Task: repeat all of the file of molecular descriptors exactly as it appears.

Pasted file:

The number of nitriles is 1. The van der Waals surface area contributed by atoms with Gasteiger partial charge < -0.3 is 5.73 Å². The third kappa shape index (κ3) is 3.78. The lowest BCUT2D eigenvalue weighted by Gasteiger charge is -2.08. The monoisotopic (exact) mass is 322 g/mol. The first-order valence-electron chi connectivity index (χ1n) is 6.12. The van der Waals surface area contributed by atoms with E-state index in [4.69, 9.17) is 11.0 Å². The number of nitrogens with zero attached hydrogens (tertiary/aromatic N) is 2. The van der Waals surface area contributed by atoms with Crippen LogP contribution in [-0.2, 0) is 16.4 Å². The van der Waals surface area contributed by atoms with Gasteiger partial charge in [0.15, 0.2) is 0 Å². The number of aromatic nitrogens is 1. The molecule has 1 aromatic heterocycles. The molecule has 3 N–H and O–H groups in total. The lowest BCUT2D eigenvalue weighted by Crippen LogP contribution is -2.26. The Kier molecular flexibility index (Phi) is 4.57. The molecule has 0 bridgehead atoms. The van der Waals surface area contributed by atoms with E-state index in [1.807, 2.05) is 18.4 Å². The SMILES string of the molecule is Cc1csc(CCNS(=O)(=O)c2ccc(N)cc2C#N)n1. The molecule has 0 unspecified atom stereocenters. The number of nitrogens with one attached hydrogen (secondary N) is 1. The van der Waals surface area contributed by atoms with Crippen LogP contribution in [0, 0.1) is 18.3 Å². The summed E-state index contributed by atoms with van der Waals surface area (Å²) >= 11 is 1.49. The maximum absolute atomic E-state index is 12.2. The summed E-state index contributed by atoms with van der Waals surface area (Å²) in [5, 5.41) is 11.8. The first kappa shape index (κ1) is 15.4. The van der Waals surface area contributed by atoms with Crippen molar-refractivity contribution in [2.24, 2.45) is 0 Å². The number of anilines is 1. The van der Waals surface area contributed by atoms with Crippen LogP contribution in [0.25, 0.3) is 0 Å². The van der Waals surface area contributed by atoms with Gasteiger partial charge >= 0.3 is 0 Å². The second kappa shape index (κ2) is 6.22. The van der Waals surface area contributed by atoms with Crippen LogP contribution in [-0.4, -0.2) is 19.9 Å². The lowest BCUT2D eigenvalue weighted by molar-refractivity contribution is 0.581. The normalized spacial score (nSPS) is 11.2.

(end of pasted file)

The number of nitriles is 1. The van der Waals surface area contributed by atoms with Gasteiger partial charge < -0.3 is 5.73 Å². The third kappa shape index (κ3) is 3.78. The lowest BCUT2D eigenvalue weighted by Gasteiger charge is -2.08. The monoisotopic (exact) mass is 322 g/mol. The first-order valence-electron chi connectivity index (χ1n) is 6.12. The van der Waals surface area contributed by atoms with E-state index in [4.69, 9.17) is 11.0 Å². The number of nitrogens with zero attached hydrogens (tertiary/aromatic N) is 2. The van der Waals surface area contributed by atoms with Crippen LogP contribution in [-0.2, 0) is 16.4 Å². The van der Waals surface area contributed by atoms with Gasteiger partial charge in [0.15, 0.2) is 0 Å². The number of aromatic nitrogens is 1. The molecule has 1 aromatic heterocycles. The molecule has 3 N–H and O–H groups in total. The lowest BCUT2D eigenvalue weighted by Crippen LogP contribution is -2.26. The Kier molecular flexibility index (Phi) is 4.57. The molecule has 0 bridgehead atoms. The van der Waals surface area contributed by atoms with E-state index in [1.807, 2.05) is 18.4 Å². The SMILES string of the molecule is Cc1csc(CCNS(=O)(=O)c2ccc(N)cc2C#N)n1. The molecule has 0 unspecified atom stereocenters. The number of nitrogens with one attached hydrogen (secondary N) is 1. The van der Waals surface area contributed by atoms with Crippen LogP contribution in [0, 0.1) is 18.3 Å². The summed E-state index contributed by atoms with van der Waals surface area (Å²) >= 11 is 1.49. The maximum absolute atomic E-state index is 12.2. The summed E-state index contributed by atoms with van der Waals surface area (Å²) in [5, 5.41) is 11.8. The first kappa shape index (κ1) is 15.4. The van der Waals surface area contributed by atoms with Crippen molar-refractivity contribution in [2.24, 2.45) is 0 Å². The number of anilines is 1. The van der Waals surface area contributed by atoms with Crippen LogP contribution in [0.25, 0.3) is 0 Å². The van der Waals surface area contributed by atoms with Gasteiger partial charge >= 0.3 is 0 Å². The second kappa shape index (κ2) is 6.22. The van der Waals surface area contributed by atoms with Crippen LogP contribution in [-0.4, -0.2) is 19.9 Å². The lowest BCUT2D eigenvalue weighted by molar-refractivity contribution is 0.581. The normalized spacial score (nSPS) is 11.2.